Can you give the reader just enough information for them to understand what is going on in the excerpt?   In many respects, Alligator Alley is autobiographical and includes many gut feelings from my own life at the time I wrote it. 
Please include the excerpt and include page numbers as reference.  The excerpt can be as short or as long as you prefer.   Right now, I would gladly trade my new plasma television for simple peace of mind and a night in bed where my own screams do not wake me from my sleep. Call my desire for personal serenity a longing for a second shot at so many things – Life 2.0, I guess. 
I spent most of my time on earth believing that life was a zero sum game – a personal philosophy based on a fundamental principle that you get out of life precisely what you put into it. I grew up being told those who put in enough hard work would reap an equal amount of success. Wait for success to come to you and you die waiting. Emotionally, it all balances out. Moments of occasional sadness are balanced by laughter. Start feeling too giddy and that feeling of emotional weight starts building right behind the eyes. It all washes out. Zero sum.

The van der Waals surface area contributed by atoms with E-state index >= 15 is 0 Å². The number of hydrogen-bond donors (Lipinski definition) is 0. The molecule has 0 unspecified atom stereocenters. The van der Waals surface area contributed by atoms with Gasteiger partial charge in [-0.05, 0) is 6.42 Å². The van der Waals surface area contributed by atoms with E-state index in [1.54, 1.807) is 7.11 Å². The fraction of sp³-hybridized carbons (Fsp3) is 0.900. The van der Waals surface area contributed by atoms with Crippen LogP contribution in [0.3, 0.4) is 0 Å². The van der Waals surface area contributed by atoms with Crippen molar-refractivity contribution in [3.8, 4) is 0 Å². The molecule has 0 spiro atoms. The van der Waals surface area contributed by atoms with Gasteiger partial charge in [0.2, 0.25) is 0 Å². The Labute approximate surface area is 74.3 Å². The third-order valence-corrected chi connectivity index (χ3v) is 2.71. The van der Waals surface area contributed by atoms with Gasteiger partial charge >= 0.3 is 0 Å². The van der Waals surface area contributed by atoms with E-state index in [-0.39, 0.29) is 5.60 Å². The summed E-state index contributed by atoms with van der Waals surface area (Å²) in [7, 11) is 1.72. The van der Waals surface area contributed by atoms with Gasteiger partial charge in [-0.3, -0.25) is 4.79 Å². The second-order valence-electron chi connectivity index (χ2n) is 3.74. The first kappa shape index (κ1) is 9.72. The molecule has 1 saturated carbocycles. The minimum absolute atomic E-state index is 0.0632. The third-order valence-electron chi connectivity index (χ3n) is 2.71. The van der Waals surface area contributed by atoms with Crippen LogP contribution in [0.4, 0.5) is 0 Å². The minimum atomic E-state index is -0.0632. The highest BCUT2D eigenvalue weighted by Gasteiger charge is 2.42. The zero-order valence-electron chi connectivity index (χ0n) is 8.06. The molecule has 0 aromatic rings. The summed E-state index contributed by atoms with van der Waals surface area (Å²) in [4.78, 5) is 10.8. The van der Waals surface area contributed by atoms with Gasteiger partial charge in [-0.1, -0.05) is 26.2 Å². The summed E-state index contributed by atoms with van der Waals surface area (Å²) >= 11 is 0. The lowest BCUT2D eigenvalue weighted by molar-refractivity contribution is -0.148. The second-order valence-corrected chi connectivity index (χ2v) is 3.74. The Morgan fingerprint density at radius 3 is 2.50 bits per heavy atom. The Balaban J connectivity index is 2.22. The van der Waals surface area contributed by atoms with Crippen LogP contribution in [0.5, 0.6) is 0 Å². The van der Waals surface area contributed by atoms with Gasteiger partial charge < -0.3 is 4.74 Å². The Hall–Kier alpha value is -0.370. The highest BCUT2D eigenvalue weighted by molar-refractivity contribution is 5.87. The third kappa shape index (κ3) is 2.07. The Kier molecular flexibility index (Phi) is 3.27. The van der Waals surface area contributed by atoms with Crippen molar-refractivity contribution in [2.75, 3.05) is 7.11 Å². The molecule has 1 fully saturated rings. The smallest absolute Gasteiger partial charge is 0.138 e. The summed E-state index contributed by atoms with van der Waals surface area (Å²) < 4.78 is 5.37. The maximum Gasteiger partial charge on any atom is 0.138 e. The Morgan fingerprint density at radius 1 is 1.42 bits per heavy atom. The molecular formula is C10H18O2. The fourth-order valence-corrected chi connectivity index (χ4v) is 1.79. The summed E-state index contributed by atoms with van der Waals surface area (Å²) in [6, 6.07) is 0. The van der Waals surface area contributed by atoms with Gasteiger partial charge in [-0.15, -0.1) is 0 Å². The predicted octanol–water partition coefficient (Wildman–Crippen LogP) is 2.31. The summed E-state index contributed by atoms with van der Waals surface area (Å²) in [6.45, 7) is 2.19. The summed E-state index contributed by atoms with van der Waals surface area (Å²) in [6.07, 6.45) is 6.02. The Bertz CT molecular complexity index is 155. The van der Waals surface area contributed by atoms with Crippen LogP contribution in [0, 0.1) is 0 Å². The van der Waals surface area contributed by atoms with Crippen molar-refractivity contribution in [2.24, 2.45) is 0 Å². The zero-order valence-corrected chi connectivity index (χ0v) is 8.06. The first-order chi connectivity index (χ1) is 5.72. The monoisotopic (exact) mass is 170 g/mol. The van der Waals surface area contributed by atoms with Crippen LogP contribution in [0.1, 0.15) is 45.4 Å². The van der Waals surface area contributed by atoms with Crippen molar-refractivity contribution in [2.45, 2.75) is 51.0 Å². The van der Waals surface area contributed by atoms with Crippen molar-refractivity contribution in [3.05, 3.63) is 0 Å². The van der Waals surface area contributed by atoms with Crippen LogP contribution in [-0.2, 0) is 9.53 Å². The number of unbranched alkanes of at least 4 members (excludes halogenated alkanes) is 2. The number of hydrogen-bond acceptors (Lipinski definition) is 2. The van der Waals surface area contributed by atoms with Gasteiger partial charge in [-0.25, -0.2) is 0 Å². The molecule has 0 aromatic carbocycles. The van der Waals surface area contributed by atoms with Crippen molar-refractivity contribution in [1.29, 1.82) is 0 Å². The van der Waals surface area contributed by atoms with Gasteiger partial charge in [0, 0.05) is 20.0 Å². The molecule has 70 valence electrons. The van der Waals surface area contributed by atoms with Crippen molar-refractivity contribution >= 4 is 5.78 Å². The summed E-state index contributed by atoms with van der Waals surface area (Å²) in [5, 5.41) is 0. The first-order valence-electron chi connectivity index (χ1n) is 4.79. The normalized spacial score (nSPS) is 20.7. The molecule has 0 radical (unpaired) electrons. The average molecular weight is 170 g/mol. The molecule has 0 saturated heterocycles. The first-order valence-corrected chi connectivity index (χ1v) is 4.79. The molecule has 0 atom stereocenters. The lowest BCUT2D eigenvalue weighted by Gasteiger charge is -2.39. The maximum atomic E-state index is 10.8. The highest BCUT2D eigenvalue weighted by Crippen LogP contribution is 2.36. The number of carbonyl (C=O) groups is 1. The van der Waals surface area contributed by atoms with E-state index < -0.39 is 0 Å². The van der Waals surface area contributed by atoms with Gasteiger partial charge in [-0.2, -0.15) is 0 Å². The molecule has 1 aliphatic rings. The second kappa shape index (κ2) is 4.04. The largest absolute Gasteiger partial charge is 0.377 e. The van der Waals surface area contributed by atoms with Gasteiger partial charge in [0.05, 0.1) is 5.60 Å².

Such a core belief in equality rested in an underlying broad world-view that life is fair. I grew up in a small town where I was taught a person’s actions lead to parity. My parents, my Sunday school teacher, my girlfriend’s mom all told me to work hard and I would succeed. I did not see then what is so clear to me now. They were all feeding me a line of bullshit. Monetary rewards and the material satisfaction that follows may come from hard work, but at some point a person desires more than the newest electronic toy.